Author: John Wood. All contents, including images and text, copyright © 2005-2018 by John Wood and Thunderdome Media Inc. Not to be reproduced without permission. All rights reserved. We will most likely grant permission but please contact us if you would like to repost. IMPORTANT: Equipment and books, courses etc. pictured in blog posts are generally not available for sale unless specifically noted.

Dennis Rogers

Posted on Wednesday, April 15th, 2015 by John Wood
At 5’6″ and 168 pounds, Dennis Rogers does not fit the mold of the typical strongman but he can perform feats that have to be seen to be believed. Here he shows a steel bar that he has just bent into a pretzel shape. Dennis has many unique training methods and has agreed to share many of them with us. Stay tuned…
All Contents, Including Images and Text, Copyright © 2005-2018 by John Wood and Thunderdome Media Inc., Not to be reproduced without permission, All Rights Reserved
Author: John Wood. All contents, including images and text, copyright © 2005-2018 by John Wood and Thunderdome Media Inc. Not to be reproduced without permission. All rights reserved. We will most likely grant permission but please contact us if you would like to repost. IMPORTANT: Equipment and books, courses etc. pictured in blog posts are generally not available for sale unless specifically noted.

“The American Hercules” Edwin F. Morrison

Posted on Monday, August 18th, 2014 by John Wood
Edwin F. Morrison was a talented strongman whose exploits were nearly lost to the sands of time. He is shown here on the cover of the January, 1905 issue of the early French magazine La Vie Au Grand Air which often had features on strongmen, weight lifting and wrestling. Morrison’s relative obscurity is likely due to the fact that he performed mostly in Europe, with engagements at Rotterdam, Amsterdam, The Hague and the Royal Aquarium in London, England during the late 1800’s and early 1900’s.

Morrison’s specialty was breaking chains by flexing his arm, by chest expansion or a powerful blow of the first. He could bend pennies and shillings with his fingers and easily ripped multiple decks of cards at once. (As seen above, his card tearing prowess will haunt your dreams at night.)

Morrison also could walk across a stage supporting a platform loaded with sixteen people and could bent-press 336 pounds, a fact which was loudly announced in public to be 18 pounds greater than Sandow’s record. Morrison challenged the great Sandow to a match seventeen times but Sandow never did take him up on his offer.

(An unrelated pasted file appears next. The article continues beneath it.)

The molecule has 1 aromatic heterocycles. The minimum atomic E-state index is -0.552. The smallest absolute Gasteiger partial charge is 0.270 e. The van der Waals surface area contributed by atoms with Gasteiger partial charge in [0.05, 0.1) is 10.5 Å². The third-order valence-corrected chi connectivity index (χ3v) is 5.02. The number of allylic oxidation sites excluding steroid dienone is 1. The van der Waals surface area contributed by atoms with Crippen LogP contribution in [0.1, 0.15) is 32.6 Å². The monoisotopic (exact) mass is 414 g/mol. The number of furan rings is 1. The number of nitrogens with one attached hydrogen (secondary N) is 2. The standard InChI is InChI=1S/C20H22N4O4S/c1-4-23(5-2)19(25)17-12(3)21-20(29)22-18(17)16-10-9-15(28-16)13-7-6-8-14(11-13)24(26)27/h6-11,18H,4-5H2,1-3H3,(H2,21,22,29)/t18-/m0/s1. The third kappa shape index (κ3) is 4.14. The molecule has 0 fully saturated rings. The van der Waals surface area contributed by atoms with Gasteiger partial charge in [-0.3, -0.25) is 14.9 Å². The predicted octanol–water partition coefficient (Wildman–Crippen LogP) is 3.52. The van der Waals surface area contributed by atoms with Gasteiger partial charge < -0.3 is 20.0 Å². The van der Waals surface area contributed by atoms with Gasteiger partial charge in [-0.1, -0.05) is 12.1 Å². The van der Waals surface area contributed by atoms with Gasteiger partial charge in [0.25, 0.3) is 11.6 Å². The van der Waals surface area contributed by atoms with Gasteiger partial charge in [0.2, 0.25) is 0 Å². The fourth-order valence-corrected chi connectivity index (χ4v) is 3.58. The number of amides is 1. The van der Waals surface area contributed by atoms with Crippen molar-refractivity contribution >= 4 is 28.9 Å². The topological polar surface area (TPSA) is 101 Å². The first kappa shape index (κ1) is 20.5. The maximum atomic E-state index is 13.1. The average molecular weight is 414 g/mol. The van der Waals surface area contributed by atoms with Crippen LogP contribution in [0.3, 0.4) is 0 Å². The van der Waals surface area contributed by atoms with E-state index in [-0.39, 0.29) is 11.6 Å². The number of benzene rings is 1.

Fred W. Mines

Posted on Wednesday, July 9th, 2014 by John Wood

Who the heck is Fred W. Mines? Nobody you have probably ever heard of. He was a small-time strongman who performed at county fairs and carnivals in the Florida and Georgia areas in the late 1930’s. Don’t let his amateur status fool you though, this feat is a lot more more impressive than it might seem, balancing this unique barbell (made of an automobile drive shaft and two reinforced concrete globes) in his teeth.
All Contents, Including Images and Text, Copyright © 2005-2018 by John Wood and Thunderdome Media Inc., Not to be reproduced without permission, All Rights Reserved
Author: John Wood. All contents, including images and text, copyright © 2005-2018 by John Wood and Thunderdome Media Inc. Not to be reproduced without permission. All rights reserved. We will most likely grant permission but please contact us if you would like to repost. IMPORTANT: Equipment and books, courses etc. pictured in blog posts are generally not available for sale unless specifically noted.

Charles A. Sampson, The Chain Breaker

Posted on Friday, June 6th, 2014 by John Wood

We’ve covered Charles A. Sampson before but here is another look at one of his signature feats: breaking a chain by striking a blow with his fists. Sampson claimed he developed his great strength after being struck by lightning as a young man, whether true or not, his development was still impressive. Sampson WAS a pioneer as far as performing strongmen are concerned, and quite literally set the stage for many who followed him.
All Contents, Including Images and Text, Copyright © 2005-2018 by John Wood and Thunderdome Media Inc., Not to be reproduced without permission, All Rights Reserved
Author: John Wood. All contents, including images and text, copyright © 2005-2018 by John Wood and Thunderdome Media Inc. Not to be reproduced without permission. All rights reserved. We will most likely grant permission but please contact us if you would like to repost. IMPORTANT: Equipment and books, courses etc. pictured in blog posts are generally not available for sale unless specifically noted.